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Beware Compromise Agreement Without Prejudice Negotiations

Fiona Martin

Fiona Martin

I run a law firm and head up a busy employment law department acting for both employers and employees. The number of redundancies we deal with – for employers and employees – is rising again. I suspect this may be the ‘W’ everyone warned about. Time will tell.

When redundancies arise, many employers are keen to offer Compromise Agreements. They are a good way to minimise the risk of litigation and management time spent dealing with dismissal appeals and grievances.

However, a Compromise Agreement is not the solve-all many employers think it is and there are pitfalls.

If you are an employer and you are considering offering a Compromise Agreement to save management time and limit the risk of a claim being made against the company, proceed with caution. Legal advice is always advisable.

We would generally advise an employer in this situation to limit conversations with the employee or employees solely for the purpose of trying to settle a dispute. And even if you have requested an off-the-record conversation – without prejudice – ensure you do not make discriminatory comments or embark on discriminatory conduct. If you do, it could be used against you in evidence in any subsequent unfair dismissal or workplace discrimination proceedings.

To be on the safe side, take notes at without prejudice meetings. Record and explain how a Compromise Agreement came to be discussed or offered. It is much better for you as the employer if the employee comes forward with an offer to leave on mutually acceptable terms. If this is recorded at the meeting, there cannot be any suggestion that you offered the Compromise Agreement as an alternative to threatening disciplinary action which was likely to result in dismissal.

If there are ongoing disciplinary proceedings you should continue the process. By following the Acas Code you will protect yourself from any subsequent claim that you failed to follow a fair process should the negotiations break down.

During discussions you should also avoid a take-it-or-else ultimatum. If the employee later brings a discrimination claim they could argue that the way in which the Compromise Agreement was offered was in itself an act of discrimination eg victimisation.

For example, in the case of BNP Paribas v Ms Mezzotero the employee raised a grievance – using her employer’s grievance procedure – claiming she had been prevented from returning to her old job after maternity leave. At a meeting, which the employer requested to be without prejudice, she was offered a settlement package to leave. However, when settlement was not achieved the employee took her claims, including sex discrimination, to the Employment Tribunal.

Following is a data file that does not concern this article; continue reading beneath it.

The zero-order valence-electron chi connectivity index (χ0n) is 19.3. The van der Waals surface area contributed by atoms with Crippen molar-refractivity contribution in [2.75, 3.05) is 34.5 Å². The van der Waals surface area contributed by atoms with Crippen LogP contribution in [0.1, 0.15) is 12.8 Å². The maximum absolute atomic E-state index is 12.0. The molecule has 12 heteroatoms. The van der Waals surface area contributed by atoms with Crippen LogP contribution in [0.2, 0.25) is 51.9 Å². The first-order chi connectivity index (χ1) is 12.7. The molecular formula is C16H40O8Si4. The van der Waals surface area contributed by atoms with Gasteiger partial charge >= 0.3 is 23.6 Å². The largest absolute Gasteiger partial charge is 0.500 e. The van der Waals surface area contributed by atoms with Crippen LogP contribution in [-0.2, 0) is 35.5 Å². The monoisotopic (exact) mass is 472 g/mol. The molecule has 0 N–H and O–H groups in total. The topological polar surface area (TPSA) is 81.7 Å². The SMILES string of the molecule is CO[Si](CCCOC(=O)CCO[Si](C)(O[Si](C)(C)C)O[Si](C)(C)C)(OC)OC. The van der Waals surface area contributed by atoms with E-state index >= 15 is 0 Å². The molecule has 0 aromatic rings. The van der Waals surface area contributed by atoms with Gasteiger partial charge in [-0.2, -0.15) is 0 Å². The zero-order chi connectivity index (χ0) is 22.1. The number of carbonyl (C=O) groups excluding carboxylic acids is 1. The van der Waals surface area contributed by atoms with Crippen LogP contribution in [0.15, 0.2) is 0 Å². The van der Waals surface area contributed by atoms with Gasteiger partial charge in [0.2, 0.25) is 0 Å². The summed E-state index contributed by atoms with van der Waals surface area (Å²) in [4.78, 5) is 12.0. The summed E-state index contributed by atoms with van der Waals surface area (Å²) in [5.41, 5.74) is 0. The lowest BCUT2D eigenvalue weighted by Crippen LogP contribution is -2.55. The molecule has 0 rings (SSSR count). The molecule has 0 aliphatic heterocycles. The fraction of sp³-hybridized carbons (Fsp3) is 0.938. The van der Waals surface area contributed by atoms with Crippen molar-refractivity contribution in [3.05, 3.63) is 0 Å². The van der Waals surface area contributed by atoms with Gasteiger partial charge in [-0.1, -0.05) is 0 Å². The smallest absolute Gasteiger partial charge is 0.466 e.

The case went to the Employment Appeals Tribunal (EAT) which held that the evidence from the without prejudice meetings could be used. For without prejudice to apply, it ruled, there must be a dispute between the parties. In addition, the communication in question – the meeting in this case – must have been made for the purpose of genuinely trying to resolve the dispute.

So it is important to remember that just because an employee raises a grievance does not mean they are in dispute with you. The grievance could subsequently be upheld or dismissed in an acceptable way for the employee.

In the case BNP Paribas v Ms Mezzotero, the EAT found that as there was no dispute it was in the public’s interest for allegations of unlawful discrimination in the workplace to be heard by a Tribunal.

As a result, discriminatory comments made during without prejudice discussions where there is no dispute are admissible as evidence. This is also likely to be the case where the employee is being performance managed. This is because the performance review could result in the company deciding the employee’s work had improved to a satisfactory standard and / or that the real problem had been one of management or resources rather than capability.

In summary, Compromise Agreements can be very useful for ensuring a speedy settlement but should be handled with caution. If offered in the wrong circumstances or in the wrong way the likely outcome is a time consuming grievance and a demand for a much higher settlement sum.

About the author

Fiona Martin


I lead the employment teams in our solicitors’ offices in Brighton, Eastbourne, Shoreham, Gatwick & Crawley and Croydon. As founding Director, I am also responsible for the firm’s marketing. I provide expert opinion for the press, disseminate employment law round-ups through my employment law blog and campaign on important issues such as maternity and disability discrimination. I train employers and HR professionals to be best practice managers and I am also a CEDR accredited mediator.

  • By Fiona Martin | 14/10/2013 at 14:51

    Hi Irfana,

    This depends on whether at the time they offered this Agreement there was a live dispute between you and your employer – a performance issue or you raising a grievance won’t count as a dispute. If there is no dispute you may be able to reveal it’s existence and contents to a Tribunal.

    Also, was the way in which it was offered show any form of discrimination? If it does then again the Tribunal may want to see it in order to prove your case.

    If you’d like to talk to me about this, please feel free to give me a call on 01273 609911.


  • I was offered compromise agreement by my school , i would like to know if would be able to use this in the tribunal hearing.

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